As the Hope burned, the tortured screams of her crew and patients came across space like daggers. Two life pods set off from her in time to escape the flames. The captain must have been hypnotized by the destruction he had caused, for he didn’t pay them any attention as they shot off into the black. For 10 long minutes the screams came, begging for rescue, cries of agony, and finally deathly silence.
The after-action report that Captain Mah Yong submitted reflected a great chase and kill. It neglected to mention the medical markings on the Hope or the screams that Teig would never forget.
The Screams had started again the night after the attack, bursting from the depths of his mind as Teig slept.
At the next port of call Teig jumped ship, hoping that distance from the Salisbury would help silence the screams. They did not. Night after night Teig awoke screaming, the cries of the people aboard the Hope echoing inside his head.
He tried fighting for the Browncoats, but did not see any significant action with them. With the war’s end he remained on the rim planets, knowing that he was wanted for desertion by the Alliance.
One day Teig sat outside a ramshackle church smoking cigarettes and drinking cheap beer. The seats in the bar across the street had all been taken and Teig preferred to drink alone. The town was just another typical backwater town on a typical backwater moon. As the evening wore on he gazed into the sky, reliving those terrible moments again. The screams started softly. The crescendo of the tortured voices rose to an ungodly pitch within his head. He fell to his knees holding his ears. He screamed out loud, trying to drown the screams of anguish in his head. A Sheppard rushed out of the small church and grabbed him around the shoulders. He held on to him until the screams went away. Then he brought Teig into the church. That night Teig spoke of what had happened aboard the Salisbury for the first time since leaving the ship. The shame and anguish poured out of him. The Sheppard listened in stony silence. When he was done with his tale the Sheppard handed him a small cross on the necklace.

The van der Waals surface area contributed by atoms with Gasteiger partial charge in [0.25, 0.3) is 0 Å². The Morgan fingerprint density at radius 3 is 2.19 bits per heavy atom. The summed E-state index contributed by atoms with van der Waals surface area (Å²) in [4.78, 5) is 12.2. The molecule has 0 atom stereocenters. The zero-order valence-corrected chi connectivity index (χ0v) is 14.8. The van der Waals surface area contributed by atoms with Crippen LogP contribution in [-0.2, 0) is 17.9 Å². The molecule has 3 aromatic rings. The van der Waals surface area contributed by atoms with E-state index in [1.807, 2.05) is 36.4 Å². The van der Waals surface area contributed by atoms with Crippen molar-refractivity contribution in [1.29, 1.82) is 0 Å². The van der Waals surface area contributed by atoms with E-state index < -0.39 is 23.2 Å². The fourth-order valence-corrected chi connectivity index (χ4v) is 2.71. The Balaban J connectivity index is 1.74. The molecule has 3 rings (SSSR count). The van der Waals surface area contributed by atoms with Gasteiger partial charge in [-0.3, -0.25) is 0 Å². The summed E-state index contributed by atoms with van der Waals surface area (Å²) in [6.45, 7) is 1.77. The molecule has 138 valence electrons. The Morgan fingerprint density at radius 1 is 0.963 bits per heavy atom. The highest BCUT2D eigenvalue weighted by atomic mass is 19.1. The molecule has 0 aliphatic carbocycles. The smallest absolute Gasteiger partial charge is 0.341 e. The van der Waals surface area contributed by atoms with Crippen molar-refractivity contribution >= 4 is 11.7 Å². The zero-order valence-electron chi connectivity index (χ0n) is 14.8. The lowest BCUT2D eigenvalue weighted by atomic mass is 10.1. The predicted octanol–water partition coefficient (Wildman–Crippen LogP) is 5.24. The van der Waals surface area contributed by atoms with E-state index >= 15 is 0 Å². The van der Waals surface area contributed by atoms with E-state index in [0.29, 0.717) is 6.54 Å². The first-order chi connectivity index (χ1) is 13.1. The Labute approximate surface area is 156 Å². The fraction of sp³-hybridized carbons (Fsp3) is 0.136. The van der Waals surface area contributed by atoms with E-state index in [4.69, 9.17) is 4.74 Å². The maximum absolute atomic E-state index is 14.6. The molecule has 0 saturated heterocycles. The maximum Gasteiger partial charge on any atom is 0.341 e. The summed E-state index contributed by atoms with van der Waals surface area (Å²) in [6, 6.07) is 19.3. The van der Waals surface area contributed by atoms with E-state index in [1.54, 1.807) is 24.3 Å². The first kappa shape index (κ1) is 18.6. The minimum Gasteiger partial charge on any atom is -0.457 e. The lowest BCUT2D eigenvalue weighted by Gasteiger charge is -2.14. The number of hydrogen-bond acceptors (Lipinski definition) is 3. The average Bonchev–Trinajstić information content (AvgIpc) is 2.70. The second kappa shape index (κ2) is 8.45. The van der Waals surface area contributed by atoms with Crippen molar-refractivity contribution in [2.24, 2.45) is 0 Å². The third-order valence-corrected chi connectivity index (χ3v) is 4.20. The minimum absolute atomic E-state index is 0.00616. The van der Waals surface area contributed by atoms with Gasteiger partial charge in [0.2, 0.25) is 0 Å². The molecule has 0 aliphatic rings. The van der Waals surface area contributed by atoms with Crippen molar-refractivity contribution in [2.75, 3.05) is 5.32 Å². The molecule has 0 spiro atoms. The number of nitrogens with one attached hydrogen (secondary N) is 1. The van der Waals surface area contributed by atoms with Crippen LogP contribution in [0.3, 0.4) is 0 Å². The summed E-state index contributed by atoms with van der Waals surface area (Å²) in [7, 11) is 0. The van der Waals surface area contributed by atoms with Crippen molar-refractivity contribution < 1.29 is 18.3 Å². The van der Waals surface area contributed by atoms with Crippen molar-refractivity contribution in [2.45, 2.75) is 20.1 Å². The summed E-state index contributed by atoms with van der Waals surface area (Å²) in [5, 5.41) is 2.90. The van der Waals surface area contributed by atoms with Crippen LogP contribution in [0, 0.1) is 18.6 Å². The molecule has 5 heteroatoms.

“Go to where the pain of those that died is. Ask their forgiveness when they are ready to hear you, only then will the voices that cry out in your mind stop.”
Teig signed on with different crews, traveling from crappy moon to crappy moon. He kept waiting night after night for the voices to allow him to ask for forgiveness, but so far they had only screamed just as before inside his mind.